Let Me Tell You A Story

Crafting Fiction in an Elite Business School

By Michael Kouklakis,  Director – Department of Languages & Cultures. As an educational practitioner interested in utopian praxes, Michael strives to create, develop or encourage the emergence of transformative, meaningful and significant learning experiences in collaborative settings with students and colleagues alike.

To my knowledge we are the only business school in the world that compels an entire incoming class of approximately four hundred students to write an original work of fiction in English. In this respect, short story writing in a business school environment is a highly innovative pedagogical initiative – all the more so when situated in the educational landscape of the French Grandes Écoles system. Launched in 2008 by ESSEC’s Department of Languages & Cultures1, the short story contest will be celebrating its tenth anniversary this year and will revolve around the theme of magic.

The importance of storytelling

Ever since we acquired the capacity for cognitive thinking, we have recounted the world to each other in various forms. We have been contemplating the stars above, explaining thunder and lightning and things that go bump in the night, telling tales that make us laugh and cry, consoling each other trying to understand and come to terms with the reasons our loved ones disappear. The narratives we carry within us and communicate to one another assuage our fears and express our desires which form the basis of all our myths and religions. They not only help create and reinforce the ties that bind our social fabric but also help us find our place in the universe. Storytelling is a fundamentally human endeavour.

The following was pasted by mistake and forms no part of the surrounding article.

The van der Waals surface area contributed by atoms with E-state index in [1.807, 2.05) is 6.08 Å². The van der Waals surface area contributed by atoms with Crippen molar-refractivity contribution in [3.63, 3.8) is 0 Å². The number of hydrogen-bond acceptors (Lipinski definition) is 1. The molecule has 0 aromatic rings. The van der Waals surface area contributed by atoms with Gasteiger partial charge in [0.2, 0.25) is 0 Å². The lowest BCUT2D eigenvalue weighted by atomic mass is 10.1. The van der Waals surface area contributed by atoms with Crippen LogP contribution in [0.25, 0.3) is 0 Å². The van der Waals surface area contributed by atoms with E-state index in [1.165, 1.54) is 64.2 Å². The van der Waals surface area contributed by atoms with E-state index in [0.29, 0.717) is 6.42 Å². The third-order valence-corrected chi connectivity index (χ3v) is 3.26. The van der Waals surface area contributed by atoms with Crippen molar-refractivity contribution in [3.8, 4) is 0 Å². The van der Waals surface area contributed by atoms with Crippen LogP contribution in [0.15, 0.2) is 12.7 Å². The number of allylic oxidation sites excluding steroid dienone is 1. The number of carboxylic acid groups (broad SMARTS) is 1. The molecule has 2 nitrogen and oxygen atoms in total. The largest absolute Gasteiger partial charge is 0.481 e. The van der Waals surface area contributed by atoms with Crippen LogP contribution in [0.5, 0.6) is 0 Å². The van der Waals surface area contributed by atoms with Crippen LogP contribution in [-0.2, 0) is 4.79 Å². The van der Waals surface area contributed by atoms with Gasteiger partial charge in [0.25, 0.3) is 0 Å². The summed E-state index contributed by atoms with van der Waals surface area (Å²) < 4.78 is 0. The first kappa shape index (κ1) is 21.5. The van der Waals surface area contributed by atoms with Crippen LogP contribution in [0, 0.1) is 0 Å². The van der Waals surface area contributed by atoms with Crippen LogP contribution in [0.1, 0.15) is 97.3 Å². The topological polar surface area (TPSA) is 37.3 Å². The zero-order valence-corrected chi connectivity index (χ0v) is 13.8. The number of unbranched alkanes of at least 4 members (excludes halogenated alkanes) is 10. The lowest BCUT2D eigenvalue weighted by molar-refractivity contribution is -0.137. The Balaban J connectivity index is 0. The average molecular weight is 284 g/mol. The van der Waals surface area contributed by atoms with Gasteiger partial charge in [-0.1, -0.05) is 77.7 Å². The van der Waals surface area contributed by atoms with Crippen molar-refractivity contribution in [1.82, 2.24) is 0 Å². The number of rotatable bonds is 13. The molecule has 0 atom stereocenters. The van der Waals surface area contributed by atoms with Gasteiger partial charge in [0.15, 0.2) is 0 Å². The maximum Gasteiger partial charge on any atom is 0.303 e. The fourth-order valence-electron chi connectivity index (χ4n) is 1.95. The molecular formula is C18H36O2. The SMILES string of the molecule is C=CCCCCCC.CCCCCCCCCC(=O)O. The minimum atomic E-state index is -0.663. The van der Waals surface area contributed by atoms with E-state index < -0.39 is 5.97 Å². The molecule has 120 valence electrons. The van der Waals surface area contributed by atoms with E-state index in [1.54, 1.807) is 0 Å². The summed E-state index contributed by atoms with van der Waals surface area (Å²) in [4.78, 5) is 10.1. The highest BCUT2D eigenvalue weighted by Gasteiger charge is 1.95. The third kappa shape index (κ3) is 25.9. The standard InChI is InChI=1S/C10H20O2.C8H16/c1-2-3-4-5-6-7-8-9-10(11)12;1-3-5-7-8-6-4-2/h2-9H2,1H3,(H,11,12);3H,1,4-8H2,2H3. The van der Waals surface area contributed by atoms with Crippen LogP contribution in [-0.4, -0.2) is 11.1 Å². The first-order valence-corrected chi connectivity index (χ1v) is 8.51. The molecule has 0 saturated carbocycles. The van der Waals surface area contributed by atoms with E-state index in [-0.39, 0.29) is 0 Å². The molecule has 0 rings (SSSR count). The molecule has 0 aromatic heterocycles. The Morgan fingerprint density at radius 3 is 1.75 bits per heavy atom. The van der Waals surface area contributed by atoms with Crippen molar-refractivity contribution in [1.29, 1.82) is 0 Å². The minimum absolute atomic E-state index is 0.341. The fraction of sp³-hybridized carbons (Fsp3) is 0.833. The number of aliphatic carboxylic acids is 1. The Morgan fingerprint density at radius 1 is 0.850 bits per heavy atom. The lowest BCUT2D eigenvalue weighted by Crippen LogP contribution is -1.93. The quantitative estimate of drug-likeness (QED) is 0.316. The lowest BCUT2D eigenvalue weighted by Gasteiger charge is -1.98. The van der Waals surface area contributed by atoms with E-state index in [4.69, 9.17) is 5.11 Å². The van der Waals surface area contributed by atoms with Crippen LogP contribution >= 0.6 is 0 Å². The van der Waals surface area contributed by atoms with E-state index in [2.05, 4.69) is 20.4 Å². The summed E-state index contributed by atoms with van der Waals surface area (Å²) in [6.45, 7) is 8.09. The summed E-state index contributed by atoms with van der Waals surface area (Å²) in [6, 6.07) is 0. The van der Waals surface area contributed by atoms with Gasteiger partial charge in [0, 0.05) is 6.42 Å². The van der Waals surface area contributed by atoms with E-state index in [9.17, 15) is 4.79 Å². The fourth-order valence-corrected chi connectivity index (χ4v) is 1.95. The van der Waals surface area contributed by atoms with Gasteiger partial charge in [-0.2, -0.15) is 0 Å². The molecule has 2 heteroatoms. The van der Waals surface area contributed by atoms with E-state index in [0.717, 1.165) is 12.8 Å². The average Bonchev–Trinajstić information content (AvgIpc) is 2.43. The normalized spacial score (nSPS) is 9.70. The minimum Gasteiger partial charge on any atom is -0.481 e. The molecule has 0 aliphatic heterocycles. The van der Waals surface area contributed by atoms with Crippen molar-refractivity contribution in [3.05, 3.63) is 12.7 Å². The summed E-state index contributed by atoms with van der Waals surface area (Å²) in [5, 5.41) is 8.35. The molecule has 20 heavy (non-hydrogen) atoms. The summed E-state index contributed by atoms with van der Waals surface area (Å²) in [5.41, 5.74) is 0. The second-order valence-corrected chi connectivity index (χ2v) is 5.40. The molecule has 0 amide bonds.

What’s a short story contest doing in a Business School?

The literature on the importance and relevance of storytelling in the professional world in general and for businesses and managers in particular is abundant. The Harvard Business Review regularly publishes articles that expound upon the virtues and mechanisms of good storytelling. Titles such as Why Your Brain Loves Good Storytelling, Storytelling That Moves People, The Irresistible Power of Storytelling as a Strategic Business Tool, How to Tell a Great Story, are just a few telling examples of this phenomenon in business academia. We can also find such examples in more generalist publications such as Science and The Atlantic. In an article entitled, The Secrets of Storytelling: Why We Love a Good Yarn the universality of storytelling across cultures and time is underlined. This is also echoed in The Psychological Comforts of Storytelling – Why, throughout human history, have people been so drawn to fiction?. We learn that narratives may have developed as an evolutionary survival mechanism and that they are a way of ordering the universe and providing meaning to our lives – a “form of existential problem-solving”.

Student reactions and perceptions